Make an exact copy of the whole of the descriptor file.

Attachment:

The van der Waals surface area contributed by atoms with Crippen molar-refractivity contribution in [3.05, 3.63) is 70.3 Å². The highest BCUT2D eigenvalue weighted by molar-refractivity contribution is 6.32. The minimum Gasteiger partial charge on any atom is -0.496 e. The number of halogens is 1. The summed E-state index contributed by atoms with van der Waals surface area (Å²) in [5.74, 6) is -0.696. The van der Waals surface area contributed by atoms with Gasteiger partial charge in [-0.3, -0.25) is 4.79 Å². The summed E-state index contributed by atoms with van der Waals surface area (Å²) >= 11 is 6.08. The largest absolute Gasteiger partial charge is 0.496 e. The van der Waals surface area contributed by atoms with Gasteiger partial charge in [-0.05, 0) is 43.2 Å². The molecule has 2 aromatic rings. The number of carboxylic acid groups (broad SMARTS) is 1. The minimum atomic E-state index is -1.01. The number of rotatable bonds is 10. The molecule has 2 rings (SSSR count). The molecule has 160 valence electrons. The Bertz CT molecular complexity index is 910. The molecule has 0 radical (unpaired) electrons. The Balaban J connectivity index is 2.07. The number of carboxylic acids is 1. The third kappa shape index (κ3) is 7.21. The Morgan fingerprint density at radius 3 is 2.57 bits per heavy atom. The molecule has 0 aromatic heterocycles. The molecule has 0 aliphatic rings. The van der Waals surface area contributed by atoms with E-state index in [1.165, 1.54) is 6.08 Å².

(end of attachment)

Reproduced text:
The van der Waals surface area contributed by atoms with Crippen molar-refractivity contribution in [3.05, 3.63) is 70.3 Å². The highest BCUT2D eigenvalue weighted by molar-refractivity contribution is 6.32. The minimum Gasteiger partial charge on any atom is -0.496 e. The number of halogens is 1. The summed E-state index contributed by atoms with van der Waals surface area (Å²) in [5.74, 6) is -0.696. The van der Waals surface area contributed by atoms with Gasteiger partial charge in [-0.3, -0.25) is 4.79 Å². The summed E-state index contributed by atoms with van der Waals surface area (Å²) >= 11 is 6.08. The largest absolute Gasteiger partial charge is 0.496 e. The van der Waals surface area contributed by atoms with Gasteiger partial charge in [-0.05, 0) is 43.2 Å². The molecule has 2 aromatic rings. The number of carboxylic acid groups (broad SMARTS) is 1. The minimum atomic E-state index is -1.01. The number of rotatable bonds is 10. The molecule has 2 rings (SSSR count). The molecule has 160 valence electrons. The Bertz CT molecular complexity index is 910. The molecule has 0 radical (unpaired) electrons. The Balaban J connectivity index is 2.07. The number of carboxylic acids is 1. The third kappa shape index (κ3) is 7.21. The Morgan fingerprint density at radius 3 is 2.57 bits per heavy atom. The molecule has 0 aromatic heterocycles. The molecule has 0 aliphatic rings. The van der Waals surface area contributed by atoms with E-state index in [1.165, 1.54) is 6.08 Å².